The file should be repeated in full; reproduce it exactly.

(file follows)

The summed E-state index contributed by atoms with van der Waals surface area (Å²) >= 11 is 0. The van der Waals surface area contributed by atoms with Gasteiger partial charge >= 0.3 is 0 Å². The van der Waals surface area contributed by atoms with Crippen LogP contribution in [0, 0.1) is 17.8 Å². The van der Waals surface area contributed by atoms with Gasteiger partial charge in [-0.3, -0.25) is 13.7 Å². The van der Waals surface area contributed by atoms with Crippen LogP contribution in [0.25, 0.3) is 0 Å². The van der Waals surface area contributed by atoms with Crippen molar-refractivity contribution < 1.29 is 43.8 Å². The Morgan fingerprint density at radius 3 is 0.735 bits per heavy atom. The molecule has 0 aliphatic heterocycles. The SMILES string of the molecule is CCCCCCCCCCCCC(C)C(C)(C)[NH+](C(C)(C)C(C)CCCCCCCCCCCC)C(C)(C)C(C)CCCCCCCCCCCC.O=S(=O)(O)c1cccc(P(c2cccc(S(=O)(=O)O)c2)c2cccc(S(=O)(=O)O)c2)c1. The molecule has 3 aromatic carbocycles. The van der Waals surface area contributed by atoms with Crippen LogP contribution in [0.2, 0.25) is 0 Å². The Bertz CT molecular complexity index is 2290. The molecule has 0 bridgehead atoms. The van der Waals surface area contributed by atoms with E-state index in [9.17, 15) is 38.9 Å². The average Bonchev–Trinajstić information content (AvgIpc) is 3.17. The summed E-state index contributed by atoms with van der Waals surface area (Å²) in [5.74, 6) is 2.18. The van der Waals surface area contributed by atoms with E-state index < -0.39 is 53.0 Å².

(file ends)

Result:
The summed E-state index contributed by atoms with van der Waals surface area (Å²) >= 11 is 0. The van der Waals surface area contributed by atoms with Gasteiger partial charge >= 0.3 is 0 Å². The van der Waals surface area contributed by atoms with Crippen LogP contribution in [0, 0.1) is 17.8 Å². The van der Waals surface area contributed by atoms with Gasteiger partial charge in [-0.3, -0.25) is 13.7 Å². The van der Waals surface area contributed by atoms with Crippen LogP contribution in [0.25, 0.3) is 0 Å². The van der Waals surface area contributed by atoms with Crippen molar-refractivity contribution < 1.29 is 43.8 Å². The Morgan fingerprint density at radius 3 is 0.735 bits per heavy atom. The molecule has 0 aliphatic heterocycles. The SMILES string of the molecule is CCCCCCCCCCCCC(C)C(C)(C)[NH+](C(C)(C)C(C)CCCCCCCCCCCC)C(C)(C)C(C)CCCCCCCCCCCC.O=S(=O)(O)c1cccc(P(c2cccc(S(=O)(=O)O)c2)c2cccc(S(=O)(=O)O)c2)c1. The molecule has 3 aromatic carbocycles. The van der Waals surface area contributed by atoms with Crippen LogP contribution in [0.2, 0.25) is 0 Å². The Bertz CT molecular complexity index is 2290. The molecule has 0 bridgehead atoms. The van der Waals surface area contributed by atoms with E-state index in [9.17, 15) is 38.9 Å². The average Bonchev–Trinajstić information content (AvgIpc) is 3.17. The summed E-state index contributed by atoms with van der Waals surface area (Å²) in [5.74, 6) is 2.18. The van der Waals surface area contributed by atoms with E-state index < -0.39 is 53.0 Å².